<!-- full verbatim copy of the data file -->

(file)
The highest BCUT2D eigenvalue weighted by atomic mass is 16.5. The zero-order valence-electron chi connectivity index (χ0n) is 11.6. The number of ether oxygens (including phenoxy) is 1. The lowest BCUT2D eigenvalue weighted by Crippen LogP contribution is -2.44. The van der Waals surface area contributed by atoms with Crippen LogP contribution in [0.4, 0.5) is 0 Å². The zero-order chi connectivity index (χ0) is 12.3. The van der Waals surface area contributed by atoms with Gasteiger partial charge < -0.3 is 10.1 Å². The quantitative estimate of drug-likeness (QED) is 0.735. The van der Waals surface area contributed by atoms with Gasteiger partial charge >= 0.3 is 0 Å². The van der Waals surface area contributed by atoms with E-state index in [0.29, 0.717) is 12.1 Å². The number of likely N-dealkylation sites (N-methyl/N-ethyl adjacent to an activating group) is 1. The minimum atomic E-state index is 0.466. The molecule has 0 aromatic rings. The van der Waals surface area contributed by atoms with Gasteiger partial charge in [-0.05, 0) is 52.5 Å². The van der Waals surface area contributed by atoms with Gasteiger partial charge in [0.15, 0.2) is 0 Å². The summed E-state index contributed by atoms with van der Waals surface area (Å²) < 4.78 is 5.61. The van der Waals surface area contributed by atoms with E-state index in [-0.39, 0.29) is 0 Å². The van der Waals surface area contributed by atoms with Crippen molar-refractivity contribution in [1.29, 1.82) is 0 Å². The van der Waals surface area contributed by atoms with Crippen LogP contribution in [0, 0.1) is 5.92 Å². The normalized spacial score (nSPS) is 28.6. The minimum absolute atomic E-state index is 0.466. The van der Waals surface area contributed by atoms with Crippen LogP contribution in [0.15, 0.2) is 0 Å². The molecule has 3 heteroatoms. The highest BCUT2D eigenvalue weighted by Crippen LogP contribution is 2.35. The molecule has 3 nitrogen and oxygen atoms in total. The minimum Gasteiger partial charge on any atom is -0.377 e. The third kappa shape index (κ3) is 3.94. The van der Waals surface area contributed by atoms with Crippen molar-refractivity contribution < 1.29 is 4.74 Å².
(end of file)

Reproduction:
The highest BCUT2D eigenvalue weighted by atomic mass is 16.5. The zero-order valence-electron chi connectivity index (χ0n) is 11.6. The number of ether oxygens (including phenoxy) is 1. The lowest BCUT2D eigenvalue weighted by Crippen LogP contribution is -2.44. The van der Waals surface area contributed by atoms with Crippen LogP contribution in [0.4, 0.5) is 0 Å². The zero-order chi connectivity index (χ0) is 12.3. The van der Waals surface area contributed by atoms with Gasteiger partial charge < -0.3 is 10.1 Å². The quantitative estimate of drug-likeness (QED) is 0.735. The van der Waals surface area contributed by atoms with Gasteiger partial charge >= 0.3 is 0 Å². The van der Waals surface area contributed by atoms with E-state index in [0.29, 0.717) is 12.1 Å². The number of likely N-dealkylation sites (N-methyl/N-ethyl adjacent to an activating group) is 1. The minimum atomic E-state index is 0.466. The molecule has 0 aromatic rings. The van der Waals surface area contributed by atoms with Gasteiger partial charge in [-0.05, 0) is 52.5 Å². The van der Waals surface area contributed by atoms with Gasteiger partial charge in [0.15, 0.2) is 0 Å². The summed E-state index contributed by atoms with van der Waals surface area (Å²) < 4.78 is 5.61. The van der Waals surface area contributed by atoms with E-state index in [-0.39, 0.29) is 0 Å². The van der Waals surface area contributed by atoms with Crippen molar-refractivity contribution in [1.29, 1.82) is 0 Å². The van der Waals surface area contributed by atoms with Crippen LogP contribution in [0, 0.1) is 5.92 Å². The normalized spacial score (nSPS) is 28.6. The minimum absolute atomic E-state index is 0.466. The van der Waals surface area contributed by atoms with Crippen LogP contribution in [0.15, 0.2) is 0 Å². The molecule has 3 heteroatoms. The highest BCUT2D eigenvalue weighted by Crippen LogP contribution is 2.35. The molecule has 3 nitrogen and oxygen atoms in total. The minimum Gasteiger partial charge on any atom is -0.377 e. The third kappa shape index (κ3) is 3.94. The van der Waals surface area contributed by atoms with Crippen molar-refractivity contribution < 1.29 is 4.74 Å².